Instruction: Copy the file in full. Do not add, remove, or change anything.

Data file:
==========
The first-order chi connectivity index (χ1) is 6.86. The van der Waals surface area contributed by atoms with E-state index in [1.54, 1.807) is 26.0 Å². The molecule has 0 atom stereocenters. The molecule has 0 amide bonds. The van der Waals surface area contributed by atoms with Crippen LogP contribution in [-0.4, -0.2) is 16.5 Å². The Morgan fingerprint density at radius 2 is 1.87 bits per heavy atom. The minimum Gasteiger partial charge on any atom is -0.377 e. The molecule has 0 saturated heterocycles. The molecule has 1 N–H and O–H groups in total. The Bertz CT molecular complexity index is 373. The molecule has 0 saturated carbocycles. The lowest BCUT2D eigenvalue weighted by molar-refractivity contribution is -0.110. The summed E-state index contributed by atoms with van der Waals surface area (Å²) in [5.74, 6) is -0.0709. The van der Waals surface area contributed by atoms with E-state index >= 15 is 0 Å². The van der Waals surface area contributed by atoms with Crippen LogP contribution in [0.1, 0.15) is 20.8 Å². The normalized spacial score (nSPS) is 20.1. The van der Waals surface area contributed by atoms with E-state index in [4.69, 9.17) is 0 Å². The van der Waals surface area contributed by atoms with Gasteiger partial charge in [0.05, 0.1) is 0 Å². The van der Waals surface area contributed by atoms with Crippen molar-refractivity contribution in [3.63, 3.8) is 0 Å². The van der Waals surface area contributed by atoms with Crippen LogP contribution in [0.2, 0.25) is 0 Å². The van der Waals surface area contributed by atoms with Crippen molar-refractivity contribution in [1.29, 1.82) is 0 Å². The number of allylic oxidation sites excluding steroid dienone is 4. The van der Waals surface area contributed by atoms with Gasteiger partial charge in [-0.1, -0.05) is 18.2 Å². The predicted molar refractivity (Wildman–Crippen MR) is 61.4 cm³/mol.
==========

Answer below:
The first-order chi connectivity index (χ1) is 6.86. The van der Waals surface area contributed by atoms with E-state index in [1.54, 1.807) is 26.0 Å². The molecule has 0 atom stereocenters. The molecule has 0 amide bonds. The van der Waals surface area contributed by atoms with Crippen LogP contribution in [-0.4, -0.2) is 16.5 Å². The Morgan fingerprint density at radius 2 is 1.87 bits per heavy atom. The minimum Gasteiger partial charge on any atom is -0.377 e. The molecule has 0 saturated heterocycles. The molecule has 1 N–H and O–H groups in total. The Bertz CT molecular complexity index is 373. The molecule has 0 saturated carbocycles. The lowest BCUT2D eigenvalue weighted by molar-refractivity contribution is -0.110. The summed E-state index contributed by atoms with van der Waals surface area (Å²) in [5.74, 6) is -0.0709. The van der Waals surface area contributed by atoms with E-state index >= 15 is 0 Å². The van der Waals surface area contributed by atoms with Crippen LogP contribution in [0.1, 0.15) is 20.8 Å². The normalized spacial score (nSPS) is 20.1. The van der Waals surface area contributed by atoms with E-state index in [4.69, 9.17) is 0 Å². The van der Waals surface area contributed by atoms with Gasteiger partial charge in [0.05, 0.1) is 0 Å². The van der Waals surface area contributed by atoms with Crippen molar-refractivity contribution in [3.63, 3.8) is 0 Å². The van der Waals surface area contributed by atoms with Crippen LogP contribution in [0.2, 0.25) is 0 Å². The van der Waals surface area contributed by atoms with Crippen molar-refractivity contribution in [1.29, 1.82) is 0 Å². The number of allylic oxidation sites excluding steroid dienone is 4. The van der Waals surface area contributed by atoms with Gasteiger partial charge in [-0.1, -0.05) is 18.2 Å². The predicted molar refractivity (Wildman–Crippen MR) is 61.4 cm³/mol.